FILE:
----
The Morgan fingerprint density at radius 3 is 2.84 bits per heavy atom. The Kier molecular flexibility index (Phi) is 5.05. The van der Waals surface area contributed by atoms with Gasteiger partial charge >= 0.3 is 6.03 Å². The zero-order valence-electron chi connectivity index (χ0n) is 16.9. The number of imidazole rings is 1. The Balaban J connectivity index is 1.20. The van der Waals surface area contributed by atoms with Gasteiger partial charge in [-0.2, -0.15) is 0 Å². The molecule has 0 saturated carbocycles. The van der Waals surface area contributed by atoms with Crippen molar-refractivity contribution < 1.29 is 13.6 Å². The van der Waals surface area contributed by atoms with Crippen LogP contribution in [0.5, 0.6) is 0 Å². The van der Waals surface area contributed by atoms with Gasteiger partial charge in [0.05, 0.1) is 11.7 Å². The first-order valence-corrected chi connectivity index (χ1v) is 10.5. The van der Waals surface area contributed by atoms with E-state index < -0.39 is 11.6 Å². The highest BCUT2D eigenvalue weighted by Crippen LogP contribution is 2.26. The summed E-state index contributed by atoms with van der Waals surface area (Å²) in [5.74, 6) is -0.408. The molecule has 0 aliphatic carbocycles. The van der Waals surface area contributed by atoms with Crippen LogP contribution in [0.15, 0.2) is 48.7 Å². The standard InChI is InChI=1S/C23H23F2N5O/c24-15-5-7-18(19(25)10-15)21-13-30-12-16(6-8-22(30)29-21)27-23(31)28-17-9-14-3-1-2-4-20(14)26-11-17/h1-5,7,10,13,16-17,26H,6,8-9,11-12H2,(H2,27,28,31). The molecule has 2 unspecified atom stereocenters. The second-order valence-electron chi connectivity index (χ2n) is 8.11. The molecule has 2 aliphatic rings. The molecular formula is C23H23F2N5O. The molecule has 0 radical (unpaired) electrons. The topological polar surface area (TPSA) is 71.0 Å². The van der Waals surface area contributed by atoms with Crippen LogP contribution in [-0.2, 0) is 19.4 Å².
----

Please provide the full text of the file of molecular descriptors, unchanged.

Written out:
The Morgan fingerprint density at radius 3 is 2.84 bits per heavy atom. The Kier molecular flexibility index (Phi) is 5.05. The van der Waals surface area contributed by atoms with Gasteiger partial charge >= 0.3 is 6.03 Å². The zero-order valence-electron chi connectivity index (χ0n) is 16.9. The number of imidazole rings is 1. The Balaban J connectivity index is 1.20. The van der Waals surface area contributed by atoms with Gasteiger partial charge in [-0.2, -0.15) is 0 Å². The molecule has 0 saturated carbocycles. The van der Waals surface area contributed by atoms with Crippen molar-refractivity contribution < 1.29 is 13.6 Å². The van der Waals surface area contributed by atoms with Crippen LogP contribution in [0.5, 0.6) is 0 Å². The van der Waals surface area contributed by atoms with Gasteiger partial charge in [0.05, 0.1) is 11.7 Å². The first-order valence-corrected chi connectivity index (χ1v) is 10.5. The van der Waals surface area contributed by atoms with E-state index < -0.39 is 11.6 Å². The highest BCUT2D eigenvalue weighted by Crippen LogP contribution is 2.26. The summed E-state index contributed by atoms with van der Waals surface area (Å²) in [5.74, 6) is -0.408. The molecule has 0 aliphatic carbocycles. The van der Waals surface area contributed by atoms with Crippen LogP contribution in [0.15, 0.2) is 48.7 Å². The standard InChI is InChI=1S/C23H23F2N5O/c24-15-5-7-18(19(25)10-15)21-13-30-12-16(6-8-22(30)29-21)27-23(31)28-17-9-14-3-1-2-4-20(14)26-11-17/h1-5,7,10,13,16-17,26H,6,8-9,11-12H2,(H2,27,28,31). The molecule has 2 unspecified atom stereocenters. The second-order valence-electron chi connectivity index (χ2n) is 8.11. The molecule has 2 aliphatic rings. The molecular formula is C23H23F2N5O. The molecule has 0 radical (unpaired) electrons. The topological polar surface area (TPSA) is 71.0 Å². The van der Waals surface area contributed by atoms with Crippen LogP contribution in [-0.2, 0) is 19.4 Å².